"McConnell Threatens Congressional Resolution Authorizing Use Of Force Against Iran"
Speaking at the American Israel Public Affairs Committee (AIPAC) conference on Sunday, President Obama warned that “already there is too much loose talk of war” and that “such talk has only benefited the Iranian government, by driving up the price of oil.” But Senate Minority Leader Mitch McConnell (R-KY), speaking at AIPAC yesterday evening, ignored those warnings when he threatened a congressional resolution authorizing the use of military force against Iran. McConnell told the AIPAC audience:
MCCONNELL: All that’s been lacking until now is a clear declaratory policy. And if the administration is reluctant for some reason to articulate it, then Congress will attempt to do it for them. So tonight I make the following commitment in support of the policy I have proposed, and it is this: If at any time the intelligence community presents to Congress an assessment that Iran has begun to enrich uranium to weapons grade levels or has taken a decision to develop a nuclear weapon. [...]
I will consult with the president and joint congressional leadership and introduce before the Senate an authorization for the use of military force.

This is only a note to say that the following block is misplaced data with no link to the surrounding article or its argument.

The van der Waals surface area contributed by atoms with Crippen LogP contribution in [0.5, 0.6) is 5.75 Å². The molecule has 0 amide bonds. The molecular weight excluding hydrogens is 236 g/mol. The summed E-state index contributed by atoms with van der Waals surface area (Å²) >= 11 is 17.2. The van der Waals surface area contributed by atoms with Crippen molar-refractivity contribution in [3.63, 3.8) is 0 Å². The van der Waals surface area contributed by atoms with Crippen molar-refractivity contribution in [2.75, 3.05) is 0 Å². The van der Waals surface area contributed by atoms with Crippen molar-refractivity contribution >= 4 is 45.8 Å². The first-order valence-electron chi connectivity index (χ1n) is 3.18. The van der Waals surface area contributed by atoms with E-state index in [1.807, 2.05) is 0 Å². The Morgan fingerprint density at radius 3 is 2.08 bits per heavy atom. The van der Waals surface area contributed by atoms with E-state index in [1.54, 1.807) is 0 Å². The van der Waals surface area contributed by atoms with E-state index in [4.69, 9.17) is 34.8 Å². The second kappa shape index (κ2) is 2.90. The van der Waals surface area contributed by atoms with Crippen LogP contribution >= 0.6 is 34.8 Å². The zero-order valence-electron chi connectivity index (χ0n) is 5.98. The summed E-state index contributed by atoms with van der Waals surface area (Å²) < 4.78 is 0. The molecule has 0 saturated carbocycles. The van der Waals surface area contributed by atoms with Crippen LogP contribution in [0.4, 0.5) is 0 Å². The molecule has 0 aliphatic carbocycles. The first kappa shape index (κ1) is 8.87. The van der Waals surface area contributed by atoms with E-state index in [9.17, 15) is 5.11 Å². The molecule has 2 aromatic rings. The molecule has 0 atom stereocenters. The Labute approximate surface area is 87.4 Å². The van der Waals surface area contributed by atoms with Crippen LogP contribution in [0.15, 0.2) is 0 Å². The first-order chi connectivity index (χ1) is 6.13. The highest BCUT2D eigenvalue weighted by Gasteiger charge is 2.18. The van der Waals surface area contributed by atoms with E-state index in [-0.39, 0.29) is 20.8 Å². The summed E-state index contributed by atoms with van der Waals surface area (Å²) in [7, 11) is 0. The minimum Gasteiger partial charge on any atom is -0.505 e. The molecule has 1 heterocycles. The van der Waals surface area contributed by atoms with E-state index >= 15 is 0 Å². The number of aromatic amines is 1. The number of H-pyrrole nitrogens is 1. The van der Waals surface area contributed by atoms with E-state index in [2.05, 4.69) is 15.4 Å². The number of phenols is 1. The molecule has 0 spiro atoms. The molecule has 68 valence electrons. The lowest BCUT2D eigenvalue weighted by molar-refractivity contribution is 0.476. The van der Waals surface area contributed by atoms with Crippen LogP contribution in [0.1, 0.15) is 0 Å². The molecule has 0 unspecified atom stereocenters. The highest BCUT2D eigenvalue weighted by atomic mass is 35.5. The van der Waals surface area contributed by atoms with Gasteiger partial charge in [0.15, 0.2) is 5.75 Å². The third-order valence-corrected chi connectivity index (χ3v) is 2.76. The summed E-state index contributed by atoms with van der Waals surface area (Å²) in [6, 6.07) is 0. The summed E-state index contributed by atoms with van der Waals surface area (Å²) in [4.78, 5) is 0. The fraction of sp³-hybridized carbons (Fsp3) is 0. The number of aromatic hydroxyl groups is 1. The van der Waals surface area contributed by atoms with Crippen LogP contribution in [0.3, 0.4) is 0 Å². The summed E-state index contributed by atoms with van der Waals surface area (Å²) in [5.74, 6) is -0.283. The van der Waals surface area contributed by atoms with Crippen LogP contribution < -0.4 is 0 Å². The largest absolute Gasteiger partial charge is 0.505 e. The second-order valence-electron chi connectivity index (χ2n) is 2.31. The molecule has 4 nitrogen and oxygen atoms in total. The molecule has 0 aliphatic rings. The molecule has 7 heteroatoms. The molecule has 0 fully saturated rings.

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Congress has not voted on such a resolution since October 2002 when it passed a resolution giving President George W. Bush the authority to use military force to overthrow Iraqi President Saddam Hussein and initiate the Iraq War.
While McConnell is endorsing an open discussion of military force against Iran, neither the president — as illustrated in his comments to AIPAC on Sunday — former military and intelligence leadership, nor the American public are at ease with the rush to military action.
The IAEA has expressed serious concerns about possible military dimensions to Iran’s nuclear program but neither U.N. nuclear agency nor U.S. intelligence reports have concluded that Iran has restarted its nuclear weapons program. Last week, Secretary of Defense Leon Panetta told Sen. Lindsey Graham (R-SC), “our intelligence makes clear that [the Iranians] haven’t made the decision to develop a nuclear weapon.” Panetta said in January that Iran will need “about a year” to produce the nuclear weapon and about 2 to 3 years to “put it on a deliverable vehicle of some sort.” But last November, Panetta also warned that using military force would only delay Iran’s nuclear progress.